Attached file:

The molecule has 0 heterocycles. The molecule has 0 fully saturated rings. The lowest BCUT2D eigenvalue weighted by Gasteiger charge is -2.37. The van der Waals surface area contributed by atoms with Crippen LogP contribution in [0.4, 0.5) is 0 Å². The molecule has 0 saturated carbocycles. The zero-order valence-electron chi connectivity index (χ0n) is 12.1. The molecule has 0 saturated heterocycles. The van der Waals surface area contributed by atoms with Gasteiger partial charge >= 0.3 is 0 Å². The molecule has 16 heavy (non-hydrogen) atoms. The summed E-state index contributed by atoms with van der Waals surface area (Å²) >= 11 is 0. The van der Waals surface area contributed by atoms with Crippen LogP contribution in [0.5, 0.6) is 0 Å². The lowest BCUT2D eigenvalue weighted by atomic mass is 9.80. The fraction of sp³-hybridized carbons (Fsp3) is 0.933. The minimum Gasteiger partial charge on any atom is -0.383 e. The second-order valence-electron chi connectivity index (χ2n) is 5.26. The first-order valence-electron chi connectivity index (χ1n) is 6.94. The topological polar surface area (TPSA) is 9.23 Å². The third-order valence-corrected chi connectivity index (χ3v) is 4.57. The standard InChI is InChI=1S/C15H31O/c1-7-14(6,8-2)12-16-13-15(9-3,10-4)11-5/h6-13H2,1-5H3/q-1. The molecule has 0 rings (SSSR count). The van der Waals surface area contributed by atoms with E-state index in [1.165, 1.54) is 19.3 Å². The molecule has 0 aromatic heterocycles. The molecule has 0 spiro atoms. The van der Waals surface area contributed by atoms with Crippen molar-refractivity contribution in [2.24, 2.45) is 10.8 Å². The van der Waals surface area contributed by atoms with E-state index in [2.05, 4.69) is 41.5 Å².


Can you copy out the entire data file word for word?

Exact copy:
The molecule has 0 heterocycles. The molecule has 0 fully saturated rings. The lowest BCUT2D eigenvalue weighted by Gasteiger charge is -2.37. The van der Waals surface area contributed by atoms with Crippen LogP contribution in [0.4, 0.5) is 0 Å². The molecule has 0 saturated carbocycles. The zero-order valence-electron chi connectivity index (χ0n) is 12.1. The molecule has 0 saturated heterocycles. The van der Waals surface area contributed by atoms with Gasteiger partial charge >= 0.3 is 0 Å². The molecule has 16 heavy (non-hydrogen) atoms. The summed E-state index contributed by atoms with van der Waals surface area (Å²) >= 11 is 0. The van der Waals surface area contributed by atoms with Crippen LogP contribution in [0.5, 0.6) is 0 Å². The lowest BCUT2D eigenvalue weighted by atomic mass is 9.80. The fraction of sp³-hybridized carbons (Fsp3) is 0.933. The minimum Gasteiger partial charge on any atom is -0.383 e. The second-order valence-electron chi connectivity index (χ2n) is 5.26. The first-order valence-electron chi connectivity index (χ1n) is 6.94. The topological polar surface area (TPSA) is 9.23 Å². The third-order valence-corrected chi connectivity index (χ3v) is 4.57. The standard InChI is InChI=1S/C15H31O/c1-7-14(6,8-2)12-16-13-15(9-3,10-4)11-5/h6-13H2,1-5H3/q-1. The molecule has 0 rings (SSSR count). The van der Waals surface area contributed by atoms with E-state index in [1.165, 1.54) is 19.3 Å². The molecule has 0 aromatic heterocycles. The molecule has 0 spiro atoms. The van der Waals surface area contributed by atoms with Crippen molar-refractivity contribution in [2.24, 2.45) is 10.8 Å². The van der Waals surface area contributed by atoms with E-state index in [2.05, 4.69) is 41.5 Å².